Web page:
Why Does Child`s Perspective Matter?


The one carrying the biggest burden of a family member’s alcohol abuse is always the child. For this reason a child’s perspective and opinions should be taken especially seriously.

When focusing on the alcohol user, it is easily forgotten how many people are living close to them and, thus, affected by the alcohol use. Family members, children in particular, carry the heaviest burden of all. Children’s perspectives concerning adults’ alcohol use and abuse are not brought up in social discussions frequently enough.

Children and adults perceive alcoholism differently

While observing a child’s point of view, it is important to notice that children’s experiences and perspectives may differ from those of adults’. In other words, a family should not be considered a coherent unit where all the members are of the same opinion and close ranks. Individuals who have lived with alcoholic parents specifically talk about how their childhood home was full of conflicts and disagreements, and how the alcohol user and the rest of the family were against each other.

Hearing children’s viewpoints on parental alcohol use is important, a central reason being that children are constantly experiencing things that, according to the current conception of childhood, should not be part of their experiences. Finland has signed The United Nations Convention on the Rights of the Child, which emphasizes the individuality and human dignity of each child. At its worst, life with alcoholic parents can be in contravention of children’s rights.

How do children’s perspectives differ from those of adults’? Similar experiences surely exist, but several differences have also been observed; matters that are considered important by adults may not necessarily be the same in a child’s opinion. Children may, for instance, be more perceptive and outspoken in such cases in which they have yet to learn the cultural conventions in which it is preferred to invent explanations and try to hide the alcohol problems. A more recent study suggests that children perceive parental alcohol use as a problem more easily than the adults that are witnessing it.

Children have their own voice and it needs to be heard

Parental alcohol issues have different consequences on the children and the adults nearby. Children are more likely to be “at the mercy of adults” in the sense that they do not possess the opportunity or effective measures to rid themselves of the disturbing alcohol user. Children may suffer more than adults also due to the fact that the family money is in the adults’ possession, in which case only the adults’ wants may be taken care of, and not the children’s needs. The fact that a child’s voice is not heard in society and the fact that substance abuse services and other services are built on the terms of adults contribute to the problem that children have more difficulties receiving help than adults.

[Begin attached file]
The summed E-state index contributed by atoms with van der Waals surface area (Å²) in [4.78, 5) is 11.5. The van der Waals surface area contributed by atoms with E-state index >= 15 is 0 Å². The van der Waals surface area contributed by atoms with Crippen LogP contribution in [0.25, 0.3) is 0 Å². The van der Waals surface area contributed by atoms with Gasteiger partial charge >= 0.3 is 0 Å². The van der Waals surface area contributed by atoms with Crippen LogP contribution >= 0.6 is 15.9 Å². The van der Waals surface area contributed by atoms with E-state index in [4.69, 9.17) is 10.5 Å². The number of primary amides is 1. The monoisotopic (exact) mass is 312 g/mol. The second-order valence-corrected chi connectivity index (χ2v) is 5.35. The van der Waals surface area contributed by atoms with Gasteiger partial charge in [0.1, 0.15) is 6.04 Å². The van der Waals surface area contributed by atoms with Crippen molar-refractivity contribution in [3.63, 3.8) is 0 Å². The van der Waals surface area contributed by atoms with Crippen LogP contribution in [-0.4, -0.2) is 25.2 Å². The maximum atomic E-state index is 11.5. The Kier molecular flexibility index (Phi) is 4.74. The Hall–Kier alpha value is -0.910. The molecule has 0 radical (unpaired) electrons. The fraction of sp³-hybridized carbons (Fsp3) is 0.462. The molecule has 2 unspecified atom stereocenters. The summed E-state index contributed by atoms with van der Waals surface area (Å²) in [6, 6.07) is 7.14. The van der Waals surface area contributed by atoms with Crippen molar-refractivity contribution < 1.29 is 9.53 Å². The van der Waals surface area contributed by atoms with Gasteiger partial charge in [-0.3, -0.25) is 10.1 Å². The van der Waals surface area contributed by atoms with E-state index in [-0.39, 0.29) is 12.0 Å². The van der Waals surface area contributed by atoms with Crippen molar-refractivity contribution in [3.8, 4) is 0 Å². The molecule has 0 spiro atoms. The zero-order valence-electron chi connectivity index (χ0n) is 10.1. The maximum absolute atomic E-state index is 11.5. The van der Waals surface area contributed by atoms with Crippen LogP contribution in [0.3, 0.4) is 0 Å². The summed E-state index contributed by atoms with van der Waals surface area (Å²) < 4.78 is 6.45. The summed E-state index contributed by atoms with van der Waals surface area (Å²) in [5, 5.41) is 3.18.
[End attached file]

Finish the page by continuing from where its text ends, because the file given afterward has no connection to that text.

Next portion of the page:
Becoming aware of children’s perspectives, taking children’s experiences into account in decision-making processes and hearing children out in matters that concern them are all essential parts of a modern society. However, as yet, when it comes to parents’ or adults’ alcohol use, children’s voices are not heard sufficiently well. By listening to children and paying attention to their points of view, the harmful effects caused by alcohol could perhaps be reduced more effectively than currently.

A child knows best what is best for the child

Listening to children’s opinions and viewpoints is particularly important when the objective is to help children who are suffering from their parent’s alcohol misuse. The knowledge, the ideas and the assumptions of adults of what is “best for a child” are not necessarily equivalent to what children consider best for themselves. In order for children to receive help that truly works, it is important to hear the opinions of the children and include them in decision making on matters that concern them.

Maritta Itäpuisto (Faculty of Social Sciences)

Maritta Itäpuisto has written her PhD thesis concerning the childhood experiences of those who have lived with alcoholic parents (Kokemuksia alkoholiongelmaisten vanhempien kanssa eletystä lapsuudesta, 2005).

Translation from Finnish: Laura Virrantola